Last September, rainfall forced nearly 18,000 Colorado residents from their homes and caused hundreds of millions of dollars in damage to the state's infrastructure. The Colorado Division of Homeland Security & Emergency Management needed a faster way to track where flooding and damage were occurring. Faced with the need to coordinate hundreds of response personnel and to brief executive decision-makers, the DHSEM needed a platform for sharing information and performing analysis in real time.
The agency deployed Esri's ArcGIS Online to gather information from a wider range of stakeholders and then share insights on impacted areas. A cloud-based platform for mapping and data management, ArcGIS Online allowed the DHSEM to collect data quickly and then share continually updated maps showing road closures, traffic control points, evacuation areas, damaged facilities and georeferenced aerial imagery.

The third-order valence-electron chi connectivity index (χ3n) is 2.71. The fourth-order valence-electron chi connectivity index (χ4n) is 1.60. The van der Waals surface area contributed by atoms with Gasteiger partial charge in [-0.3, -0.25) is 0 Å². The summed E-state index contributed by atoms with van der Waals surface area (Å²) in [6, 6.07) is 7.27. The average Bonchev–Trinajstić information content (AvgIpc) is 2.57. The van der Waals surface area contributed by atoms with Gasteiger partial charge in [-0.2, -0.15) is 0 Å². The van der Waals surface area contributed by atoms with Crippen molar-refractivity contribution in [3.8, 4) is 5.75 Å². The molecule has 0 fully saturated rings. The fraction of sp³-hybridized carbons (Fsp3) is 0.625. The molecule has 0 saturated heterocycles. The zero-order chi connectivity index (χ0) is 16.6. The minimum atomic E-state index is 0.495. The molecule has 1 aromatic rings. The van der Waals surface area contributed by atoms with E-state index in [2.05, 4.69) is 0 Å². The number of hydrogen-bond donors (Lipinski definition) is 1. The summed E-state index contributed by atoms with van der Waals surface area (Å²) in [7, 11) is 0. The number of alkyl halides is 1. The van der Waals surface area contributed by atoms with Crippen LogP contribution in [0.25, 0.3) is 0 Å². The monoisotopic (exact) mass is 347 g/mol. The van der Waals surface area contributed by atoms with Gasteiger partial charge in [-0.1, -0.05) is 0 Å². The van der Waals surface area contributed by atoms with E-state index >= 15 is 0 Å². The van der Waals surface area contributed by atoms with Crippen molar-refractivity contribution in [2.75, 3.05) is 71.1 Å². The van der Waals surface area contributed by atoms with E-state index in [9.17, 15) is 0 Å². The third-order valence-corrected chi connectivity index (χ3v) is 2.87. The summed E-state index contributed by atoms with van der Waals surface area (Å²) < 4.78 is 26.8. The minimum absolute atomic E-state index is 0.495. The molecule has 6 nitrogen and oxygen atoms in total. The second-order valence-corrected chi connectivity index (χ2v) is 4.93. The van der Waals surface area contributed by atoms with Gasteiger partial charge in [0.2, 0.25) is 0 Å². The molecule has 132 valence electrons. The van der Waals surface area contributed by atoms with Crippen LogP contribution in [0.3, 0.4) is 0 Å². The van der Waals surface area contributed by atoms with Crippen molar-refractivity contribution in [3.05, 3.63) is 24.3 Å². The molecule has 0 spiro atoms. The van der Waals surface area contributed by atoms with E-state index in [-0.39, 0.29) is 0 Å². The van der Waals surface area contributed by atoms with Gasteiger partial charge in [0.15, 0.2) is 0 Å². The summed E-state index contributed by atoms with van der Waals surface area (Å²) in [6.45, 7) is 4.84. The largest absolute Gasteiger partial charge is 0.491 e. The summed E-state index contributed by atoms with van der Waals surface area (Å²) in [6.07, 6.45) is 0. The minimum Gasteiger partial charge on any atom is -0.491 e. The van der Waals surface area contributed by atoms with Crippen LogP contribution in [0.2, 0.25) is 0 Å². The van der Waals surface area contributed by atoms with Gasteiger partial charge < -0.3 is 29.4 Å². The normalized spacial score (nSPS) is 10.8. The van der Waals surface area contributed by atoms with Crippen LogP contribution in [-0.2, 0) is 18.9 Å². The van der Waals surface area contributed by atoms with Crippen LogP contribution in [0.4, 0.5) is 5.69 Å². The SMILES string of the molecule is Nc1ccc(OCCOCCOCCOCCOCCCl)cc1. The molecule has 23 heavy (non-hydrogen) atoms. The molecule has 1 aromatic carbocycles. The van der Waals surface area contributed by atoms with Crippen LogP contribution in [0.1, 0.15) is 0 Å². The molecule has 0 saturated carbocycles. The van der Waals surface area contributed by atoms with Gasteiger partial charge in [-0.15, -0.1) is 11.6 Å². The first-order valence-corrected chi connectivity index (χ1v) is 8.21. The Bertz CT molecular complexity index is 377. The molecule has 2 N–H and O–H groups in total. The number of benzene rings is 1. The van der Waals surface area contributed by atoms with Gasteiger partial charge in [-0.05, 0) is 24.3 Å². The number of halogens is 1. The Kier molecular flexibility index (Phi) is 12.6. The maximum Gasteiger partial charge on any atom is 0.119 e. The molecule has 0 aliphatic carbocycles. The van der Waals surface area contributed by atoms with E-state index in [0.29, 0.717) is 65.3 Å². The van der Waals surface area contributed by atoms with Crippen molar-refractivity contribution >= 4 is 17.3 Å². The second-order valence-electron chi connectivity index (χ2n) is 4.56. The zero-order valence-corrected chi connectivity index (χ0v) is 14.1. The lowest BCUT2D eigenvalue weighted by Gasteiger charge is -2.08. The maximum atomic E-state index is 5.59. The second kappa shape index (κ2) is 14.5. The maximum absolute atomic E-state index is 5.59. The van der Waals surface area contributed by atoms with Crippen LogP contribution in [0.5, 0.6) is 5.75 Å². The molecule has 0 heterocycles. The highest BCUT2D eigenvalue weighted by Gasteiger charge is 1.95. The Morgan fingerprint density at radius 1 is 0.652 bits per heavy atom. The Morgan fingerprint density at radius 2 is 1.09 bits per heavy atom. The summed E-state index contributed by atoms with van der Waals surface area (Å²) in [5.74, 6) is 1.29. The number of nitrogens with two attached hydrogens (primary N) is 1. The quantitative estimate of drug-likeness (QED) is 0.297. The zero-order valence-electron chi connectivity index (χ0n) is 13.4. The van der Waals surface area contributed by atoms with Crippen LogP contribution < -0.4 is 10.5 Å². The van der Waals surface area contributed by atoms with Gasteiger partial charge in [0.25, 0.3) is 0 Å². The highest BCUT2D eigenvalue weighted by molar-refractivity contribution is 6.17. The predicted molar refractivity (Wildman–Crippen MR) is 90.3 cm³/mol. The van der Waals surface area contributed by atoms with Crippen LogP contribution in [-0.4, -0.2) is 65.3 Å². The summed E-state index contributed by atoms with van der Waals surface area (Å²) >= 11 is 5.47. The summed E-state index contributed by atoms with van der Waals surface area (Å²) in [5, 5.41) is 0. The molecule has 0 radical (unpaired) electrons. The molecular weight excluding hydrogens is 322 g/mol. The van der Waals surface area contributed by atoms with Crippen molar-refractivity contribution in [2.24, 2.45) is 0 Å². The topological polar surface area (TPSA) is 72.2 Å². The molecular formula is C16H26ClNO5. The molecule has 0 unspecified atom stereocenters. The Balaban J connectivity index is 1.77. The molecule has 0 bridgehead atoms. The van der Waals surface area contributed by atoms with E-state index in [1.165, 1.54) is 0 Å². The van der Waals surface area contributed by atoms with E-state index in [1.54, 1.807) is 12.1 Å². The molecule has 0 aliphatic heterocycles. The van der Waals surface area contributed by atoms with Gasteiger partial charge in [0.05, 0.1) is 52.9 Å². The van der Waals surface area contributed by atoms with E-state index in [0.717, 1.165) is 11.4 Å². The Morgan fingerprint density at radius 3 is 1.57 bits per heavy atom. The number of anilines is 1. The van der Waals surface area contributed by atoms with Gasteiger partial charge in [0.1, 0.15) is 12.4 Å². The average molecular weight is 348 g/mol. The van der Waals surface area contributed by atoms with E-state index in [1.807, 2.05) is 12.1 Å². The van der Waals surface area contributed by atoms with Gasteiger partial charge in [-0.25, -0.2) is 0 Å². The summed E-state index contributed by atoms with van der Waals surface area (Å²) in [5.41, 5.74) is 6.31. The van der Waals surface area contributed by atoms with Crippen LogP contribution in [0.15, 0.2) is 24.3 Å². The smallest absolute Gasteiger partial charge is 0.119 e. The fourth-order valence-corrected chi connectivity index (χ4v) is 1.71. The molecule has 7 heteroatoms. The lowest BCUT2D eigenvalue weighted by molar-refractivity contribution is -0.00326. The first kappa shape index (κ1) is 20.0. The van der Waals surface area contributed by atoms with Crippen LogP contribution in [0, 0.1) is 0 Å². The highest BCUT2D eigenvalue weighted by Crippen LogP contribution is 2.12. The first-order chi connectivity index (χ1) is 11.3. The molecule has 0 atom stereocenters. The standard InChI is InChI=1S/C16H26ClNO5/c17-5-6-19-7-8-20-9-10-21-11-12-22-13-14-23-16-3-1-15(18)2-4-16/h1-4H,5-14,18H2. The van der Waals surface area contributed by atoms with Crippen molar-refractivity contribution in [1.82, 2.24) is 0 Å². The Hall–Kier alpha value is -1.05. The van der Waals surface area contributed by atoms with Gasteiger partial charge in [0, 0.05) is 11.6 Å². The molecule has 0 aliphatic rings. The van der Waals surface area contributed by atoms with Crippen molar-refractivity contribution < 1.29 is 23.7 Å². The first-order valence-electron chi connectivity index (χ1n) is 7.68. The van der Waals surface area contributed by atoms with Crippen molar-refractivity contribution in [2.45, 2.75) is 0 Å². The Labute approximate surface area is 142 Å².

The platform also played a key role in the response to the massive Mesa County mudslide in May. "It has reduced duplication of effort and enabled new ways of thinking of how to help each other during a large disaster," says Dave Hard, director of emergency management in the DHSEM, which is part of the Colorado Department of Public Safety.
"The timely sharing of the data also helps in decision-making" on resources, policy-making and budget planning, says Colorado DHSEM director Kevin Klein, who plans to use the platform to predict and mitigate natural disaster risks in the near future. "Any hazard I can prevent, I'm much better off than trying to respond to it later," he says.